Ang Pagdadalaga ni Maximo Oliveros

The World Film Festival has started slow – some days I’m not even watching a single movie – but it is picking up.  Yesterday I caught a Thai independent film called Sanctuary Rhapsody by director Supucksarun Sumonnapraprad.  The description was as follows:

A girl tries to enter the world of men, but it’s a world she doesn’t understand and has little feeling for.

What it ended up being was a poorly-made film from a technical, narrative, and aesthetic regard.  It was essentially long shots of a girl lying around the house, doing laundry and other chores, intercut with various conversations in which one man, or that man and his friend, or just the friend, would sit at a small restaurant and talk – or not talk – as the hand-held camera bobbed around like a home video.  Minimal dialogue, no story line, no point of confrontation nor resolution.  And the whole thing looked like crap.  If you’re going to make a film, even an inexpensive one shot on digital video, first spend some time watching well-made movies and observing how the film is put together.

Anyhow, yesterday’s second movie was much better:

Ang Pagdadalaga ni Maximo Oliveros, The Blossoming of Maximo Oliveros.

Maximo 2 Like a flower growing from a crack in a slum sidewalk, twelve-year old Maximo (played by talented newcomer Nathan Lopez) is very gay in a very not-gay place: the gritty shanty town on the outskirts of Manila.   Hanging out with his friends, producing campy Miss Universe drag shows, and enduring the occassional taunts from bullies, Maxi is more accepted than not, despite his incongruousness.

At home, where a shrine to his mother sits in a corner, Maxi plays doting mother figure to his father and two brothers, all of whom are petty criminals.  Surprisingly, they are not only tolerant but are very loving of him, teasing him from time to time but accepting him for who and what he is.  (Left: Maxi with one of his brothers)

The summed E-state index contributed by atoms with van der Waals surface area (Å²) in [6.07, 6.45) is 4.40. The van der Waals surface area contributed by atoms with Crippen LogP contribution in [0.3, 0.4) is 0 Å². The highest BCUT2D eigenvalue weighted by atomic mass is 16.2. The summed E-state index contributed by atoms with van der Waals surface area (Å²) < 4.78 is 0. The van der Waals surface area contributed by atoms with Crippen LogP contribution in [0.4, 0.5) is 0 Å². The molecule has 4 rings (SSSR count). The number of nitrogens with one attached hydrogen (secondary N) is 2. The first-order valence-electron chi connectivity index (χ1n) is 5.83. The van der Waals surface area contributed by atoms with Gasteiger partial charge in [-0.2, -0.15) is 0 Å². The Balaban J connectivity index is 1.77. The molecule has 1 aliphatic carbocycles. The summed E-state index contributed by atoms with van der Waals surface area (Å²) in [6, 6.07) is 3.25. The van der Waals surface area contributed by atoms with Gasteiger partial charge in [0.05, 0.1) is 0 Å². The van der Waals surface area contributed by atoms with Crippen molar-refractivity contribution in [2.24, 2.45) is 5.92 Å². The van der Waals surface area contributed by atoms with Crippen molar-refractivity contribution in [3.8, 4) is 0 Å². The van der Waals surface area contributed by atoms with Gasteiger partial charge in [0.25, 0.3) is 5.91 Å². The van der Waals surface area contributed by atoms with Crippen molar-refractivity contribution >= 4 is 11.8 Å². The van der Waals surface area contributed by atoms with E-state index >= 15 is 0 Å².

Maximo 5 Things change when a handsome new policeman (JR Valentin) rescues Maxi when he is being attacked one night, taking him back to his house.  The cop becomes a love interest who takes Maxi’s attention with tremendous patience, despite some teasing from the boys down at the station. 

As a corrupt police chief is forced to retire and replaced, the cop is eager to help the new chief tackle the local crime problem, having a very clear-cut sense of right and wrong.  Trying to set Maxi on a path away from the crime his family is engaged in, the cop tries to get Maxi to rat on his brother, who commits a murder. 

Maximo 7 Ultimately, Maxi is caught in the middle when his family seeks vengence against the squeaky-clean cop and then the police retaliate.

The movie is handled in a loving way, not over-wrought, not over-acted.  Director Auraeus Solito’s debut addresses what might otherwise be a taboo subject – the love of a pre-teen for an adult – in a very sensitive way.  Well-constructed and well-acted, the film grows like that flower in the sidewalk’s crack, becoming so much more than one might expect. 

 

3 thoughts on “Ang Pagdadalaga ni Maximo Oliveros

  1. Good day! I could have sworn I’ve been to this blog before but after going through some of the posts
    I realized it’s new to me. Nonetheless, I’m certainly pleased I discovered it and I’ll be bookmarking it and checking back often!

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